Should You Consider Bullet Voting?
Today – Tuesday, June 20th – Marblehead residents will cast their votes for more than a dozen different boards and committees, many of which have more than one seat open. The Select Board, for example, has five open seats this year, as does the Recreation and Parks Commission, and the School Committee has two. Voters may, of course, choose candidates for as many seats as are available, but they don’t have to. Choosing to vote for only one candidate – and forfeiting the other vote or votes – is known as single-shot or bullet voting, and it is a valid strategy in an election in which a voter strongly favors only one candidate. Although not technically accurate based on the terminology, it is also often referred to as a “bullet vote” when several votes are cast in a single race as long as it isn’t the full number available. For example, if five seats are open, a voter could select only two candidates, or three, or four.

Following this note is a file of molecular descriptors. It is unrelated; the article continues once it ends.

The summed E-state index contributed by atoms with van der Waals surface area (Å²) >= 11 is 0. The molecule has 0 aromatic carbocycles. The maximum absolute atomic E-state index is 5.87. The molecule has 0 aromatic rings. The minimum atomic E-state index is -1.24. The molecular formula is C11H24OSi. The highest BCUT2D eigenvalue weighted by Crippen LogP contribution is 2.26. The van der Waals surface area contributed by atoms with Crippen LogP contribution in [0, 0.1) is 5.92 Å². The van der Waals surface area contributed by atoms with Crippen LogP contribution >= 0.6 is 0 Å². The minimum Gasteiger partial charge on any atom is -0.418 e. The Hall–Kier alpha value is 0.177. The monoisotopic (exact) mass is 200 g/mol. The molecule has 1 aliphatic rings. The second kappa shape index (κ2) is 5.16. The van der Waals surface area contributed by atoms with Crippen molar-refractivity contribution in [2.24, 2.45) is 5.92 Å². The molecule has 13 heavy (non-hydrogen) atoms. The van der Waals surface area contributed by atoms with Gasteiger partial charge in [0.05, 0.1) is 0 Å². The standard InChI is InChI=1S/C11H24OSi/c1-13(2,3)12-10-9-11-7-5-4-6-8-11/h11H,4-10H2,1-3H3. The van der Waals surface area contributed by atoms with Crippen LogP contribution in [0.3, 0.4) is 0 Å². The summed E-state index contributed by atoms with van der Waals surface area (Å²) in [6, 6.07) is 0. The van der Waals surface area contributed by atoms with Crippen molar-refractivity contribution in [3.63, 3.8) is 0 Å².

Bullet voting is often a powerful option. It not only allows voters to concentrate their votes on candidates they feel truly represent their values, but it does so without diluting their choices. In other words, not only does the selected candidate get an additional vote, but the non-selected candidates all lose one. Bullet voting thereby prevents voters from any need to compromise and forces candidates to work even harder, because coming in as a second choice is no longer a viable option.
How will this come into play in Marblehead? Each individual board or committee listed on Tuesday’s ballot will include explanatory text that reads “vote for not more than ______,” with the blank indicating the number of seats available in the given race. Bullet voting could theoretically come into play in just three of these races: Select Board – with six candidates for five spots, Recreation and Parks Commission – also with six candidates for five spots, and School Committee – with four candidates for two spots.
Bullet voting gives Marbleheaders the option, if they so choose, of only selecting candidates who truly represent their beliefs and goals and leaving some of those available slots blank.